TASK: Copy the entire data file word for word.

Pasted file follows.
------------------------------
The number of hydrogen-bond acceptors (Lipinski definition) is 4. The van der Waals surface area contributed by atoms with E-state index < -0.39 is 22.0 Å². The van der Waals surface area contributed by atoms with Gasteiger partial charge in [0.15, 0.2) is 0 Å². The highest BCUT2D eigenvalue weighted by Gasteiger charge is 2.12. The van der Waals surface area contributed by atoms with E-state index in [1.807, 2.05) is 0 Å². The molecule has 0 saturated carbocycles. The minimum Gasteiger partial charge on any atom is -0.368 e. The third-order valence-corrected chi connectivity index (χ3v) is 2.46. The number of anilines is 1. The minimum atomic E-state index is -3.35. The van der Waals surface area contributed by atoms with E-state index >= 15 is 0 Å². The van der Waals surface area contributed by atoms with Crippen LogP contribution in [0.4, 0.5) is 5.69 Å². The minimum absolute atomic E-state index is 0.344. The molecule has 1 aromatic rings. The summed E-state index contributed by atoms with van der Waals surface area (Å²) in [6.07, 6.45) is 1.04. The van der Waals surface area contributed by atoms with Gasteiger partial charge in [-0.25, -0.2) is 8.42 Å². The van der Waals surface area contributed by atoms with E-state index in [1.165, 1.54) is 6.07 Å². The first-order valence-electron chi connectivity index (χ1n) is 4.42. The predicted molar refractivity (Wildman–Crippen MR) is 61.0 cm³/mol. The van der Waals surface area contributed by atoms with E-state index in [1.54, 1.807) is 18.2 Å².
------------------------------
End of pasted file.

The number of hydrogen-bond acceptors (Lipinski definition) is 4. The van der Waals surface area contributed by atoms with E-state index < -0.39 is 22.0 Å². The van der Waals surface area contributed by atoms with Gasteiger partial charge in [0.15, 0.2) is 0 Å². The highest BCUT2D eigenvalue weighted by Gasteiger charge is 2.12. The van der Waals surface area contributed by atoms with E-state index in [1.807, 2.05) is 0 Å². The molecule has 0 saturated carbocycles. The minimum Gasteiger partial charge on any atom is -0.368 e. The third-order valence-corrected chi connectivity index (χ3v) is 2.46. The number of anilines is 1. The minimum atomic E-state index is -3.35. The van der Waals surface area contributed by atoms with E-state index >= 15 is 0 Å². The van der Waals surface area contributed by atoms with Crippen LogP contribution in [0.4, 0.5) is 5.69 Å². The minimum absolute atomic E-state index is 0.344. The molecule has 1 aromatic rings. The summed E-state index contributed by atoms with van der Waals surface area (Å²) in [6.07, 6.45) is 1.04. The van der Waals surface area contributed by atoms with Gasteiger partial charge in [-0.25, -0.2) is 8.42 Å². The van der Waals surface area contributed by atoms with E-state index in [1.165, 1.54) is 6.07 Å². The first-order valence-electron chi connectivity index (χ1n) is 4.42. The predicted molar refractivity (Wildman–Crippen MR) is 61.0 cm³/mol. The van der Waals surface area contributed by atoms with E-state index in [1.54, 1.807) is 18.2 Å².